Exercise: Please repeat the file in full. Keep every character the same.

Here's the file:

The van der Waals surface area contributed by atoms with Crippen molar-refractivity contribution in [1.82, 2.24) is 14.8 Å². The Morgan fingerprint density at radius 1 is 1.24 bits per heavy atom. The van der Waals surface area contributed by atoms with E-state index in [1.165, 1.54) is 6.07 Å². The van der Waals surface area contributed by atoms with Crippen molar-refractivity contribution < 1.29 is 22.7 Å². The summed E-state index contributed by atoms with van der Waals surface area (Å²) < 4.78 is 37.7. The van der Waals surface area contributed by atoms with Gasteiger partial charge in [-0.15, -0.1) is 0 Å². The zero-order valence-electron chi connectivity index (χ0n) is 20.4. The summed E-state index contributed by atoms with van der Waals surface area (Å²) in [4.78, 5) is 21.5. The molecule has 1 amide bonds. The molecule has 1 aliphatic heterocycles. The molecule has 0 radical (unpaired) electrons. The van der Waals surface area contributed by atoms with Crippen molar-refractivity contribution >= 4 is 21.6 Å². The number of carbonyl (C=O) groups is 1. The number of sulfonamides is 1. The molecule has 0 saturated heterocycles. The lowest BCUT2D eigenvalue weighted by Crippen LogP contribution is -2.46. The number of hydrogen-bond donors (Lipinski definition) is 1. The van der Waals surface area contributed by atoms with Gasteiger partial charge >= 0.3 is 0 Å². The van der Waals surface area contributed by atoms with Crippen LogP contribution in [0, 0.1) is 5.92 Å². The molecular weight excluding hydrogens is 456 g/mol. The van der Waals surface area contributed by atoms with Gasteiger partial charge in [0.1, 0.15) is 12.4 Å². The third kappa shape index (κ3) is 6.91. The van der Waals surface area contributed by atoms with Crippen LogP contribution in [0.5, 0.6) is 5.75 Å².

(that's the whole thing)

The van der Waals surface area contributed by atoms with Crippen molar-refractivity contribution in [1.82, 2.24) is 14.8 Å². The Morgan fingerprint density at radius 1 is 1.24 bits per heavy atom. The van der Waals surface area contributed by atoms with E-state index in [1.165, 1.54) is 6.07 Å². The van der Waals surface area contributed by atoms with Crippen molar-refractivity contribution < 1.29 is 22.7 Å². The summed E-state index contributed by atoms with van der Waals surface area (Å²) < 4.78 is 37.7. The van der Waals surface area contributed by atoms with Gasteiger partial charge in [-0.15, -0.1) is 0 Å². The zero-order valence-electron chi connectivity index (χ0n) is 20.4. The summed E-state index contributed by atoms with van der Waals surface area (Å²) in [4.78, 5) is 21.5. The molecule has 1 amide bonds. The molecule has 1 aliphatic heterocycles. The molecule has 0 radical (unpaired) electrons. The van der Waals surface area contributed by atoms with Crippen molar-refractivity contribution >= 4 is 21.6 Å². The number of carbonyl (C=O) groups is 1. The number of sulfonamides is 1. The molecule has 0 saturated heterocycles. The lowest BCUT2D eigenvalue weighted by Crippen LogP contribution is -2.46. The number of hydrogen-bond donors (Lipinski definition) is 1. The van der Waals surface area contributed by atoms with Gasteiger partial charge >= 0.3 is 0 Å². The van der Waals surface area contributed by atoms with Crippen LogP contribution in [0, 0.1) is 5.92 Å². The molecular weight excluding hydrogens is 456 g/mol. The van der Waals surface area contributed by atoms with Gasteiger partial charge in [0.1, 0.15) is 12.4 Å². The third kappa shape index (κ3) is 6.91. The van der Waals surface area contributed by atoms with Crippen LogP contribution in [0.5, 0.6) is 5.75 Å².